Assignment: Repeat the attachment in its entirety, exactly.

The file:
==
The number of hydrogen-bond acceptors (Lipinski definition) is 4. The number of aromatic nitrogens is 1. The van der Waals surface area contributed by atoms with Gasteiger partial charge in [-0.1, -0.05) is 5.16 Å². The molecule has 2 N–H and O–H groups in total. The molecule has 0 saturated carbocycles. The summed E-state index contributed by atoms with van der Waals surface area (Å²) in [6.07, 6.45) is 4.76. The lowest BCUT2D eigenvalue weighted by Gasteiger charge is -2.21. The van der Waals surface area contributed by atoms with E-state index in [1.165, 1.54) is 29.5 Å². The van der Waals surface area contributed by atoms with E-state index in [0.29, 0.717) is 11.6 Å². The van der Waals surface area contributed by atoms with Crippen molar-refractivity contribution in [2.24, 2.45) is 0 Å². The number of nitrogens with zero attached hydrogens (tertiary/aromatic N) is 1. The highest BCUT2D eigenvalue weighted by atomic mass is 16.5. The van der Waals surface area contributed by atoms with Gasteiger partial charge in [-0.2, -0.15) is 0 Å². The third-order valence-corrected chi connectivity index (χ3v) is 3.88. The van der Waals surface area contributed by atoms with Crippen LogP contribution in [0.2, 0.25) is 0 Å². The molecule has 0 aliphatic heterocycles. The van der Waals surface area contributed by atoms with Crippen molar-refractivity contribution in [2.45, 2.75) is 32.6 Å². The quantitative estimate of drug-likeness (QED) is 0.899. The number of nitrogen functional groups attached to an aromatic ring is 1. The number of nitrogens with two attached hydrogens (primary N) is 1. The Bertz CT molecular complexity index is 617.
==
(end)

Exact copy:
The number of hydrogen-bond acceptors (Lipinski definition) is 4. The number of aromatic nitrogens is 1. The van der Waals surface area contributed by atoms with Gasteiger partial charge in [-0.1, -0.05) is 5.16 Å². The molecule has 2 N–H and O–H groups in total. The molecule has 0 saturated carbocycles. The summed E-state index contributed by atoms with van der Waals surface area (Å²) in [6.07, 6.45) is 4.76. The lowest BCUT2D eigenvalue weighted by Gasteiger charge is -2.21. The van der Waals surface area contributed by atoms with E-state index in [1.165, 1.54) is 29.5 Å². The van der Waals surface area contributed by atoms with E-state index in [0.29, 0.717) is 11.6 Å². The van der Waals surface area contributed by atoms with Crippen molar-refractivity contribution in [2.24, 2.45) is 0 Å². The number of nitrogens with zero attached hydrogens (tertiary/aromatic N) is 1. The highest BCUT2D eigenvalue weighted by atomic mass is 16.5. The van der Waals surface area contributed by atoms with Gasteiger partial charge in [-0.2, -0.15) is 0 Å². The third-order valence-corrected chi connectivity index (χ3v) is 3.88. The van der Waals surface area contributed by atoms with Crippen LogP contribution in [0.2, 0.25) is 0 Å². The molecule has 0 aliphatic heterocycles. The van der Waals surface area contributed by atoms with Crippen molar-refractivity contribution in [2.45, 2.75) is 32.6 Å². The quantitative estimate of drug-likeness (QED) is 0.899. The number of nitrogen functional groups attached to an aromatic ring is 1. The number of nitrogens with two attached hydrogens (primary N) is 1. The Bertz CT molecular complexity index is 617.